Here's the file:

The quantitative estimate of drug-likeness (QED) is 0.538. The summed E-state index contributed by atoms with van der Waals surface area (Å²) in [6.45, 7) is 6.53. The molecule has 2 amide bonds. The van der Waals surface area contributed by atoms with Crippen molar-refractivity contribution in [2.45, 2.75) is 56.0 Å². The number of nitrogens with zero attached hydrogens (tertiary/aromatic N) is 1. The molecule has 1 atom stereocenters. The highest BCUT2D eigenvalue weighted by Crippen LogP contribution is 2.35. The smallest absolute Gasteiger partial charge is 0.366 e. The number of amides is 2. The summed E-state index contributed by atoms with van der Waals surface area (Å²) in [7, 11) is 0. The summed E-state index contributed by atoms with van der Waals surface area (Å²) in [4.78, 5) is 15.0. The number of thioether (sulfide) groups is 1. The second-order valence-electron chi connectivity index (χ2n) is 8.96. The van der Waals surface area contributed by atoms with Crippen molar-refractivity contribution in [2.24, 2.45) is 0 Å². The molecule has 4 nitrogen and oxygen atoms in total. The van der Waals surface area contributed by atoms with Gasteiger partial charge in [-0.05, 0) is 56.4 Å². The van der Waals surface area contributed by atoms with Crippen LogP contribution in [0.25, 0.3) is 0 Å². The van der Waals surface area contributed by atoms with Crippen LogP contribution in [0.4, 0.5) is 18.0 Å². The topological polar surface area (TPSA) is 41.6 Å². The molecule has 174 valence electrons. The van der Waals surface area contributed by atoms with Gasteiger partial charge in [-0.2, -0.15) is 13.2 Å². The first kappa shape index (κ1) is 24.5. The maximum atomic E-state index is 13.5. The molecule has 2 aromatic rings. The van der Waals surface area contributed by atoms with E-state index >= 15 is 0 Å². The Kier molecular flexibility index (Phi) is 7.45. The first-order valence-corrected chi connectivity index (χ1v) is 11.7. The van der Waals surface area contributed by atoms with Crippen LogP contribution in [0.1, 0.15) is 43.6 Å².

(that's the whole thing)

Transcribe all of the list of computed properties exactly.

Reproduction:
The quantitative estimate of drug-likeness (QED) is 0.538. The summed E-state index contributed by atoms with van der Waals surface area (Å²) in [6.45, 7) is 6.53. The molecule has 2 amide bonds. The van der Waals surface area contributed by atoms with Crippen molar-refractivity contribution in [2.45, 2.75) is 56.0 Å². The number of nitrogens with zero attached hydrogens (tertiary/aromatic N) is 1. The molecule has 1 atom stereocenters. The highest BCUT2D eigenvalue weighted by Crippen LogP contribution is 2.35. The smallest absolute Gasteiger partial charge is 0.366 e. The number of amides is 2. The summed E-state index contributed by atoms with van der Waals surface area (Å²) in [7, 11) is 0. The summed E-state index contributed by atoms with van der Waals surface area (Å²) in [4.78, 5) is 15.0. The number of thioether (sulfide) groups is 1. The second-order valence-electron chi connectivity index (χ2n) is 8.96. The van der Waals surface area contributed by atoms with Crippen molar-refractivity contribution in [2.24, 2.45) is 0 Å². The molecule has 4 nitrogen and oxygen atoms in total. The van der Waals surface area contributed by atoms with Gasteiger partial charge in [-0.05, 0) is 56.4 Å². The van der Waals surface area contributed by atoms with Crippen LogP contribution in [0.25, 0.3) is 0 Å². The van der Waals surface area contributed by atoms with Crippen LogP contribution in [0.4, 0.5) is 18.0 Å². The topological polar surface area (TPSA) is 41.6 Å². The molecule has 174 valence electrons. The van der Waals surface area contributed by atoms with Gasteiger partial charge in [-0.2, -0.15) is 13.2 Å². The first kappa shape index (κ1) is 24.5. The maximum atomic E-state index is 13.5. The molecule has 2 aromatic rings. The van der Waals surface area contributed by atoms with E-state index >= 15 is 0 Å². The Kier molecular flexibility index (Phi) is 7.45. The first-order valence-corrected chi connectivity index (χ1v) is 11.7. The van der Waals surface area contributed by atoms with Crippen LogP contribution in [0.1, 0.15) is 43.6 Å².